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Laneways Around the World: Vancouver


Image from: vancouver.ca


With Laneway and Garden Suites on the rise, it is important to look at suites across the globe as case studies to understand the differences and similarities compared to Toronto.


Vancouver was one of the first cities in Canada to explore and legally pass the concept of backyard housing units. While back lane housing is not a very new concept - often referred to as granny flats, infill housing, coach houses, or accessory units - the people of Vancouver envisioned a new way of housing which would be appropriate for single-family areas that have the intention of renting the added space on their own property.


In 2009, the Council approved laneway housing regulations and guidelines for properties in some of the residential (RS-1 and RS-5) single-family districts, which made up approximately 94% of the city’s single-family properties.


In November 2010, the staff reported to the City Council with a Monitoring Report on Laneway Housing Development, after 100 laneway housing permits were issued. The new amendments to the program were created as a response to documented issues by:

  • Supporting the development of more one storey laneway houses, which have less effect on neighbours and are more attainable for families with small children and the aging population.

  • Transforming laneway housing into more livable spaces by allowing more floor area for living and storage space without increasing the overall scale of the units.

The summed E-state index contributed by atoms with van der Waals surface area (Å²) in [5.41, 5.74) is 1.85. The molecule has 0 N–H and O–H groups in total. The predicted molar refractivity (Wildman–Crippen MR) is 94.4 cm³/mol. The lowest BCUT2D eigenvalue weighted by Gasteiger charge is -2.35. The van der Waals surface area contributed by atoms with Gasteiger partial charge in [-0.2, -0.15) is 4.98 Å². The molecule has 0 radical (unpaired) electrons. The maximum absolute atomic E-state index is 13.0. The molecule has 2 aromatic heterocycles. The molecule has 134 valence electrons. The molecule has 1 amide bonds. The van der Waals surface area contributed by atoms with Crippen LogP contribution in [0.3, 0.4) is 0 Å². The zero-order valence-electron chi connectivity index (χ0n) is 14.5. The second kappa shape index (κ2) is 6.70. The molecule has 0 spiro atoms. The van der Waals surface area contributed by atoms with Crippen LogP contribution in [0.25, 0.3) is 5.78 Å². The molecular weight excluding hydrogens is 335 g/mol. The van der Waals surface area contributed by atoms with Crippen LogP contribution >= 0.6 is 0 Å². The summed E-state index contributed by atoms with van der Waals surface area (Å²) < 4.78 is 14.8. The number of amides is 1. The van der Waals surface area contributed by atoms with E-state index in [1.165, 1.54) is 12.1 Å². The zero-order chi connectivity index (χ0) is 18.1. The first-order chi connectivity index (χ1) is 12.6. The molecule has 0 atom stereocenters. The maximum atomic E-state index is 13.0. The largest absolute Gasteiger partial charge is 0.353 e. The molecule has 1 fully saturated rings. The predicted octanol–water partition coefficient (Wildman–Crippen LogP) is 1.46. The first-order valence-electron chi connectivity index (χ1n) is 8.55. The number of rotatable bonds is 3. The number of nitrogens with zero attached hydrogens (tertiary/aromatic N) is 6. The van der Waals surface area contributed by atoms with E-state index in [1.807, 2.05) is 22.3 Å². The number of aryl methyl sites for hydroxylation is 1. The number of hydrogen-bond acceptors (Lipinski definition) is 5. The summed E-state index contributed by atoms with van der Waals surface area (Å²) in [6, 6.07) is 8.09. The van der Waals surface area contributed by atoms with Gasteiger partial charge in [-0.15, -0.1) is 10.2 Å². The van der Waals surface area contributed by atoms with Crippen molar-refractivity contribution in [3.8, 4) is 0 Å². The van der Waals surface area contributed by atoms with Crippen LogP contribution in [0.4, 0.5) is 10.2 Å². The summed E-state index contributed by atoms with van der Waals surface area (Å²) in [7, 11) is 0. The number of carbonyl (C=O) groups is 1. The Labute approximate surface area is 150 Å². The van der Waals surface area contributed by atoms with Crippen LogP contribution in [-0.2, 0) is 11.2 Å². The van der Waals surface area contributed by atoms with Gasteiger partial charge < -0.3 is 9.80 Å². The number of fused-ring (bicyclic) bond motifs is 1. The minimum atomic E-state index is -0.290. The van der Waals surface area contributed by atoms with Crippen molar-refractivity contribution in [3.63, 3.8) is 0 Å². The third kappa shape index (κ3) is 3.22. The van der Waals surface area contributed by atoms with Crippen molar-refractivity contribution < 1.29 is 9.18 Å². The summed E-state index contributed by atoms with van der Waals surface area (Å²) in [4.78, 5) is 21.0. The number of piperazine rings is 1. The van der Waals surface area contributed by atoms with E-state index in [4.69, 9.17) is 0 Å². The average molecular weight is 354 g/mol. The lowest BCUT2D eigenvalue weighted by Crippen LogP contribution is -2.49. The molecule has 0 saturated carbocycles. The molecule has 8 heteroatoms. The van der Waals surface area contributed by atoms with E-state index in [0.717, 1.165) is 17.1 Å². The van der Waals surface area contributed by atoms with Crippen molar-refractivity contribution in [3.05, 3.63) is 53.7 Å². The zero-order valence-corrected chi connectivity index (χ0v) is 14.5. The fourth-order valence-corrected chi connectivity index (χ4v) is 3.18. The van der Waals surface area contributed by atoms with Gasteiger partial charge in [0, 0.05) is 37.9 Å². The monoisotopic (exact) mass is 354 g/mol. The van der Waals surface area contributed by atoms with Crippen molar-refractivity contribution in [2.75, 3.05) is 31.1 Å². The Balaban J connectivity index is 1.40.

• Offering a faster permit process for one-storey laneway houses, and ensuring the provision of on-site parking.


In 2018, Council introduced new changes to the Zoning and Development Bylaw to simplify the laneway home regulations, make it easier and more affordable to build laneway houses, and improve the livability of new laneway houses. As a result, the new updates have replaced previous Laneway Housing Guidelines.


The key changes include:

  • Introducing an instant review process for 1.5 storey laneway houses

  • Changing the method of measuring height

  • Increasing maximum allowable heights

  • Relaxing dormer regulations to allow greater design flexibility on the second floor

  • Introducing minimum room size requirements

  • Providing more flexibility for siting one-storey laneway houses


Vancouver is a great example of how far laneway housing has come and shows with close monitoring of the development, the regulations can always be updated in order to act as a method of improving and enriching the neighbourhoods.


If you are interested in Garden/Laneway Suites or have any further questions, please send us an email or book a meeting.


Source: Vancouver.ca

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